The Fed sees the American economy on a slight expansion course. In the so-called Beige Book, the twelve regional banks of the Federal Reserve System each report their assessment of the economic development. The report is then used by the Fed's Open Market Committee (FOMC) as a basis for decisions on monetary policy. The outlook for further economic development is generally positive, with consumer spending remaining solid and a certain improvement in industry at a low level. Overall, the assessment seems somewhat more optimistic than in October. Official data on US economic growth in the third quarter seem to confirm the slightly more confident assessment of the economic situation. The gross domestic product of the world's largest economy expanded during the summer at an annualized rate of +2.1%. A previous estimate had been based on +1.9%. In the second quarter, the US economy grew at an annualized rate of +2.0%. Private consumption, which accounts for around two thirds of GDP, grew by +2.9% in Q3, but this was much more moderate than in Q2, with an increase of +4.6%. At the same time, companies reduced their investments in Q3.
As just reported, the Swiss economy grew by +0.4% in the third quarter, stronger than economists had expected (consensus: +0.2%), and increased its pace somewhat compared to the previous quarter (+0.3%).
In the wake of the Fed's "interest rate pause," Japan's central bank is likely to leave its interest rate policy unchanged for the time being. This was signaled by central bank board member Makoto Sakurai during a speech yesterday. Currently, the central bank must keep a close eye on domestic and global economic developments and there is currently no need to take action. On the occasion of the last interest rate decision, however, the Bank of Japan had declared its fundamental willingness to further loosen key interest rates if necessary. The next monetary policy decision is due on 19 December, after the Fed will probably be at gunpoint on 11 December.
According to a new poll, Britain's Prime Minister Boris Johnson and his conservative Tory Party are on the verge of a significant victory in the parliamentary elections on 12 December. The survey, conducted by the Times and YouGov polling institute, would currently see a Conservative victory of 359 out of 650 seats, bringing the Tory Party to 42 more seats than in the 2017 election. Jeremy Corbyn's opposition Labour Party would get only 211 seats, 51 less than last year. The Tories are also well ahead in other polls.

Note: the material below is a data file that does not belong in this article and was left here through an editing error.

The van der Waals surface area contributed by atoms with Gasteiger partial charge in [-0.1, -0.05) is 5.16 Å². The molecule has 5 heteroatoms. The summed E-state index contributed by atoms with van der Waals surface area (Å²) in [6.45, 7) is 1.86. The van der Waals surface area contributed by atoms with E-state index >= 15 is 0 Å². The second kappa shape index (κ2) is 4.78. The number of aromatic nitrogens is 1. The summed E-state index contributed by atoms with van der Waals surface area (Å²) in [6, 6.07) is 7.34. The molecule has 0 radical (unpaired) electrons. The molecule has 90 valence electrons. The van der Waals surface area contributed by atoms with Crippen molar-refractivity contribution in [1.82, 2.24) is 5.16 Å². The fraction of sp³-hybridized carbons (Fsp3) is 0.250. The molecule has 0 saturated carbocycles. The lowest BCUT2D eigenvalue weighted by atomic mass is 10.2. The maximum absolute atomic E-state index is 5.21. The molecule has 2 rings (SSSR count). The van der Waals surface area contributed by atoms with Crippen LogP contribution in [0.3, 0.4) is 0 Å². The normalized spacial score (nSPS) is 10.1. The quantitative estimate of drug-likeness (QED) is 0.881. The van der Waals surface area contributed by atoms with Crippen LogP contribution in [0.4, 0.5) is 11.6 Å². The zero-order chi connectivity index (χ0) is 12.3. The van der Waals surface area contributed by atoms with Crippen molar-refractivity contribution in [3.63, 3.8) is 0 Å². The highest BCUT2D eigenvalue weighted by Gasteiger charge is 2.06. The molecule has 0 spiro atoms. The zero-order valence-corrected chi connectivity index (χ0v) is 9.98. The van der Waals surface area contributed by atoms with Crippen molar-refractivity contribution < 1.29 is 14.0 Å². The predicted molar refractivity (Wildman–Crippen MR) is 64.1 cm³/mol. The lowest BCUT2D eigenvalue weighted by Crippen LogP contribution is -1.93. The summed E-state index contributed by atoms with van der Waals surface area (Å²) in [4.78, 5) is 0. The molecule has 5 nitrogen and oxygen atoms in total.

In the ongoing investigation into the impeachment of US President Donald Trump, the Democrats have invited the President (or his lawyers) to attend the hearing on Wednesday next week or to question witnesses themselves. Jerry Nadler, Chairman of the US House of Representatives Justice Committee, said that Trump could now seize the opportunity to be personally represented at the hearings. The move is a response to continuing complaints from Trump and the Republican that the trial is unfair. Meanwhile, the Chairman of the House Intelligence Committee, Adam Schiff, announced that he would report to the Justice Committee on the "clear evidence" against Trump found so far after the Thanksgiving holiday session break. Schiff also added that it was not only about a possible misconduct of the President in the Ukraine affair, but also about whether Trump had obstructed Congress by blocking testimonies. On the basis of the report, the Justice Committee must define possible charges, according to which the democratically ruled House of Representatives will then vote on an impeachment procedure against Trump. If a majority of the House of Representatives votes in favor, the republican-dominated Senate will be faced with a court case. In the end, two-thirds of the senators would have to vote for a removal from office, which is highly unlikely in view of the majority situation and the still closed ranks in the Republican Party.
|07:45||SZ||GDP Q3 (q/q)||+0.3%|
|09:00||SP||Consumer Prices (y/y)||+0.2%|
|14:00||GE||Consumer Prices (y/y)||+0.9%|
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